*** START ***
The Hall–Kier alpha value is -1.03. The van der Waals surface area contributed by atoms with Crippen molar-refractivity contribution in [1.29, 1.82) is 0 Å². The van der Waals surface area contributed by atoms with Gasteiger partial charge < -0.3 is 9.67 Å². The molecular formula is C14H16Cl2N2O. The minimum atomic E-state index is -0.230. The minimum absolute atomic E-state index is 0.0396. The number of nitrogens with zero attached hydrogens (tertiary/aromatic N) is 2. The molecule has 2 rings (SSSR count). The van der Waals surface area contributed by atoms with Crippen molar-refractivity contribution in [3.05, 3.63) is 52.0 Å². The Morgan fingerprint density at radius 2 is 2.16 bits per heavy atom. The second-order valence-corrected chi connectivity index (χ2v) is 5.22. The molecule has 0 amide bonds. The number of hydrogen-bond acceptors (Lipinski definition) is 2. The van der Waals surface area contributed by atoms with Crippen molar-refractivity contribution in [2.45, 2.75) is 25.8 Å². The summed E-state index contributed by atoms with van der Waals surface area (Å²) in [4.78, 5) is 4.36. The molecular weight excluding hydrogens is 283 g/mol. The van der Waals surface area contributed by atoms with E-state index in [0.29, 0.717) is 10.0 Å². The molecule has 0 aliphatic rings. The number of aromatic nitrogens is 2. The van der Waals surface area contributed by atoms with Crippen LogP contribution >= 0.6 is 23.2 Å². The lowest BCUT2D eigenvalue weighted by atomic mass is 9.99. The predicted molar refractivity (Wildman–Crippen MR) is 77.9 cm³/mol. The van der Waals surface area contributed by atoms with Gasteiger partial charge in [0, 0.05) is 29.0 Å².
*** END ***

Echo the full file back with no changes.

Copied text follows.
The Hall–Kier alpha value is -1.03. The van der Waals surface area contributed by atoms with Crippen molar-refractivity contribution in [1.29, 1.82) is 0 Å². The van der Waals surface area contributed by atoms with Gasteiger partial charge < -0.3 is 9.67 Å². The molecular formula is C14H16Cl2N2O. The minimum atomic E-state index is -0.230. The minimum absolute atomic E-state index is 0.0396. The number of nitrogens with zero attached hydrogens (tertiary/aromatic N) is 2. The molecule has 2 rings (SSSR count). The van der Waals surface area contributed by atoms with Crippen molar-refractivity contribution in [3.05, 3.63) is 52.0 Å². The Morgan fingerprint density at radius 2 is 2.16 bits per heavy atom. The second-order valence-corrected chi connectivity index (χ2v) is 5.22. The molecule has 0 amide bonds. The number of hydrogen-bond acceptors (Lipinski definition) is 2. The van der Waals surface area contributed by atoms with Crippen molar-refractivity contribution in [2.45, 2.75) is 25.8 Å². The summed E-state index contributed by atoms with van der Waals surface area (Å²) in [4.78, 5) is 4.36. The molecular weight excluding hydrogens is 283 g/mol. The van der Waals surface area contributed by atoms with E-state index in [0.29, 0.717) is 10.0 Å². The molecule has 0 aliphatic rings. The number of aromatic nitrogens is 2. The van der Waals surface area contributed by atoms with Crippen LogP contribution >= 0.6 is 23.2 Å². The lowest BCUT2D eigenvalue weighted by atomic mass is 9.99. The predicted molar refractivity (Wildman–Crippen MR) is 77.9 cm³/mol. The van der Waals surface area contributed by atoms with Gasteiger partial charge in [0, 0.05) is 29.0 Å².